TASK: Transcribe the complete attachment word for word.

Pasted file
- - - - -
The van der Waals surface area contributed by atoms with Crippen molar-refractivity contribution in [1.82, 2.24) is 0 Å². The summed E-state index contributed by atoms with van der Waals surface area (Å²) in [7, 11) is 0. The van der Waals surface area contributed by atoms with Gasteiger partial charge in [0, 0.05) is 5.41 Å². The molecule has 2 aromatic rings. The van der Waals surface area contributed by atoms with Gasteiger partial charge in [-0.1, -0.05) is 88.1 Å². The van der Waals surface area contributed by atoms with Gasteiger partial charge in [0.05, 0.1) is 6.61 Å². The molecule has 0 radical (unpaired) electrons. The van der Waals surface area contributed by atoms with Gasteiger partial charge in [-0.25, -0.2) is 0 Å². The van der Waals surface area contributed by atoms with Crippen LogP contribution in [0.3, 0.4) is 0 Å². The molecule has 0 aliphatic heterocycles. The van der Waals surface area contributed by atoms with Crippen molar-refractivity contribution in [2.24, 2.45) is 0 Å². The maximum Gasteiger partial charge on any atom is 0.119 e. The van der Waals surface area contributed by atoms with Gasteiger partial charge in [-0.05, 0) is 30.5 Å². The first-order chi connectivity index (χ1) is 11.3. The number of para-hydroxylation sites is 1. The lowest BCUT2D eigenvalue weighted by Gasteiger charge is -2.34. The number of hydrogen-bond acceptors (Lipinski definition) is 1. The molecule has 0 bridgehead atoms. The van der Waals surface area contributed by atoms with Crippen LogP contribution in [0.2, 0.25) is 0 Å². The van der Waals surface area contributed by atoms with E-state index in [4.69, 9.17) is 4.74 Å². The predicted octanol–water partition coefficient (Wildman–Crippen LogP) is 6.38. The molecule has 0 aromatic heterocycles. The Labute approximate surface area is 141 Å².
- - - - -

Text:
The van der Waals surface area contributed by atoms with Crippen molar-refractivity contribution in [1.82, 2.24) is 0 Å². The summed E-state index contributed by atoms with van der Waals surface area (Å²) in [7, 11) is 0. The van der Waals surface area contributed by atoms with Gasteiger partial charge in [0, 0.05) is 5.41 Å². The molecule has 2 aromatic rings. The van der Waals surface area contributed by atoms with Gasteiger partial charge in [-0.1, -0.05) is 88.1 Å². The van der Waals surface area contributed by atoms with Gasteiger partial charge in [0.05, 0.1) is 6.61 Å². The molecule has 0 radical (unpaired) electrons. The van der Waals surface area contributed by atoms with Gasteiger partial charge in [-0.25, -0.2) is 0 Å². The van der Waals surface area contributed by atoms with Crippen LogP contribution in [0.3, 0.4) is 0 Å². The molecule has 0 aliphatic heterocycles. The van der Waals surface area contributed by atoms with Crippen molar-refractivity contribution in [2.24, 2.45) is 0 Å². The maximum Gasteiger partial charge on any atom is 0.119 e. The van der Waals surface area contributed by atoms with Gasteiger partial charge in [-0.05, 0) is 30.5 Å². The first-order chi connectivity index (χ1) is 11.3. The number of para-hydroxylation sites is 1. The lowest BCUT2D eigenvalue weighted by Gasteiger charge is -2.34. The number of hydrogen-bond acceptors (Lipinski definition) is 1. The molecule has 0 bridgehead atoms. The van der Waals surface area contributed by atoms with Crippen LogP contribution in [0.2, 0.25) is 0 Å². The van der Waals surface area contributed by atoms with E-state index in [4.69, 9.17) is 4.74 Å². The predicted octanol–water partition coefficient (Wildman–Crippen LogP) is 6.38. The molecule has 0 aromatic heterocycles. The Labute approximate surface area is 141 Å².